01 Mar 24

The joy of the {game, simulation, physics} engine, and on implicit engines in large ML models

Writing a game with an engine is a special experience the first few times. At the core of the engine is some kind of loop. The loop is usually over a fixed time interval, but it can also be per event. The frequency of the loop doesn’t have to match the screen rendering frequency. It can be faster, since the game engine tracks the states of all of entities and their interactions.

The interactions between entities include collision detection and defining what happens when entities collide (hit points reduced, force applied, etc). From these relatively simple rules, a complex system arises, and at some point you can’t predict what would happen for a given set of inputs, and have to observe the engine in action to understand it. After defining the rules and a few entities (like pong paddles, the ball, and the walls), there is another step where you observe the system living and breathing on the screen. And it is undoubtedly different somehow than you imagined it. There is a certain enjoyment I got from writing game engines when you realize that so many different combinations of things might happen as a result of the loop’s heartbeat, and it starts to feel alive. I imagine most coders feel similarly.

There are also rules behind an engine that aren’t explicitly concerned with interactions between two entities, such as gravity or how often some entity spawns, or how the sun rises and sets. These add additional complexity.

The rendering pipeline can be seen as something that allows visualizing the game state, but typically will not affect it. You could render it to video, audio, or text, from various views if in a coordinate based engine.

What is the difference between a game engine and a simulation? With a simulation, typically you take something from the real world, and try to capture the phenomenon with rules and simplification (i.e. we don’t simulate most things at the sub-atomic level). With a game, you can be god, and create your own rules, and your own world. I mentioned earlier that eventually the engine produces more complex output than can be predicted. This feels like leverage – you can understand the individual rules, but not the output of the system. Without the rules, it would be very hard to create the output.

As I mentioned earlier, because simple rules in games can create complex output, it’s often very difficult or impossible to create the rules correctly for a desired output state. So there is usually a feedback loop as the developer observes, and not only corrects rules, but gets new ideas for what would be interesting. I’d guess it’s more intuitive for a game designer to start by going for a certain class of output states, but there are many games that are designed around a novel set of rules. For example, being able to reverse time in Braid.

With a simulation, the developer often needs to create many rules to match some abstraction of reality. An apt intersection of game development and simulation is the 3D game physics engine, since it has many constraints that we expect from our real world – like large masses needing more force to accelerate.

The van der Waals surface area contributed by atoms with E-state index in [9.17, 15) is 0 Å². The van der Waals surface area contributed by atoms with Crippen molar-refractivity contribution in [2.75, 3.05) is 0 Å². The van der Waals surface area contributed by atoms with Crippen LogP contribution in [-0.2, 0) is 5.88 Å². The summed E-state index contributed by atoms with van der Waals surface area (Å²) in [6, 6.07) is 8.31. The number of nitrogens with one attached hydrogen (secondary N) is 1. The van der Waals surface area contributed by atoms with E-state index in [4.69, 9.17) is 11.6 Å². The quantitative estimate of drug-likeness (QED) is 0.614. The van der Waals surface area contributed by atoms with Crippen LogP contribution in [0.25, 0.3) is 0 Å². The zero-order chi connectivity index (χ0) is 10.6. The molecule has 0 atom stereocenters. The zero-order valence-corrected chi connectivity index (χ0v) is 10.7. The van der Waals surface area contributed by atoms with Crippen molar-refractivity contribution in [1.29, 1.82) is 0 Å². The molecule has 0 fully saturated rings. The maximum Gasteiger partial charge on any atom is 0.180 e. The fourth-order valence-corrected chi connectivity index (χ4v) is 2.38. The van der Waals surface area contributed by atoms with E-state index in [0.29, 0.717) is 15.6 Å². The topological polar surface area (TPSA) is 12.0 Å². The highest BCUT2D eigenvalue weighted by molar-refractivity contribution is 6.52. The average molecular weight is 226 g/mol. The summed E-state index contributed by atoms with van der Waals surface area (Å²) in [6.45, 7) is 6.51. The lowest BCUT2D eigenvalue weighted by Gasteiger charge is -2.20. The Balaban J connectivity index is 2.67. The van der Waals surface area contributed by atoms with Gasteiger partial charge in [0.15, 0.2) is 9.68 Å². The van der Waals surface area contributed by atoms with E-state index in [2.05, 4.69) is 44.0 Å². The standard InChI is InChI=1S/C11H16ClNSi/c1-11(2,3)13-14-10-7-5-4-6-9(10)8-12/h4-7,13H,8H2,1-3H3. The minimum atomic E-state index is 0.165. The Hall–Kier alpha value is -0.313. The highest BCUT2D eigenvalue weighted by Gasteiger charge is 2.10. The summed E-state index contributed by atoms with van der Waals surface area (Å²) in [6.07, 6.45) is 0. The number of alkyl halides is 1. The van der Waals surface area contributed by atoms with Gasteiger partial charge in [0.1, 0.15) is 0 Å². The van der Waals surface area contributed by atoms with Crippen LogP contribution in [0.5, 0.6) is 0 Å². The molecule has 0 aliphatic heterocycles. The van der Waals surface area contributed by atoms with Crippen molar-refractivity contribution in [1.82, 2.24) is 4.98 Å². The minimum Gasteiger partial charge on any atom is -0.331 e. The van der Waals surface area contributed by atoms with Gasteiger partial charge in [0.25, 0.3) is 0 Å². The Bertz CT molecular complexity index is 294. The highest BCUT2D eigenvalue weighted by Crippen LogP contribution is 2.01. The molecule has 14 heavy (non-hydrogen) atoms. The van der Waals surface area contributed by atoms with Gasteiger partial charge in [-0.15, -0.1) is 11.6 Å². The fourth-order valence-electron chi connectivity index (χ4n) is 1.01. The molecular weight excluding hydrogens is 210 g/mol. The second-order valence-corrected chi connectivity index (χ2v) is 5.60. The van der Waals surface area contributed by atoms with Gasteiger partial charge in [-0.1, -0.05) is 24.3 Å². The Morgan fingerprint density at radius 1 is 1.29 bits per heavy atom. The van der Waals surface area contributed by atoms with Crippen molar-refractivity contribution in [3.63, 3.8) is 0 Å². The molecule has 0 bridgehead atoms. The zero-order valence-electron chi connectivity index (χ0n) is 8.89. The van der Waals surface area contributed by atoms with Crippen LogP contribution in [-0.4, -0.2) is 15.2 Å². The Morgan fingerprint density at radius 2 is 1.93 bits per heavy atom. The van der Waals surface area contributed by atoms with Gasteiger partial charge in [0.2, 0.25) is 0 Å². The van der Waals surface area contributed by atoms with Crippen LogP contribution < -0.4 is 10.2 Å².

Lately, a number of posts, driven by the SoRA release have called into question to what extent these large machine learning models have a physics engine running inside them. You might recall earlier video generation tools like Google’s Imagen or Meta’s Make-A-Video.

These clearly have a lack of physics understanding and have the wiggly inconsistency that suggests the models aren’t quite sure about how objects should behave in the scene. Compare to SORA, which seems to mostly capture the scene as a game engine would render it, down to the reflections, with only a few artifacts that are observable on finer introspection. Does this model have something more like a physics engine built in? The answer seems like ‘sort of’ but not quite yet? I forward you to these discussions if you are interested by Gary Marcus and Raphaël Millière

To me, the more interesting question is about how generally an ML model can represent the data via rules as some kind of engine, and how this engine relates to the probabilistic output layer. Could an ML model reliably construct new rules? If you tell it to imagine gravity exists between carbon atoms only, for example. The last question, how can you make models relatively more reliable seems to be answered to some extent by SORA, since it got rid of the wiggle and captured scenes more reliably. Having consistency over longer and longer frames of time seems crucial for anything like a physics or game engine.

Most of the video data we have is of 3D world, since humans went out into the real world and captured it with a real camera. This translates super nicely to matrix multiplication, as any 3D programmer will tell you. I think the 2D game engine may actually be more interesting here, because it is divorced from this data, and usually comes from the game designer’s brain directly. If these models can capture something like this well and consistently, there should be a lot of interesting results we would see. Even better if we have interpretability/explainability built-in, so the rules within the models can be explicitly described and checked.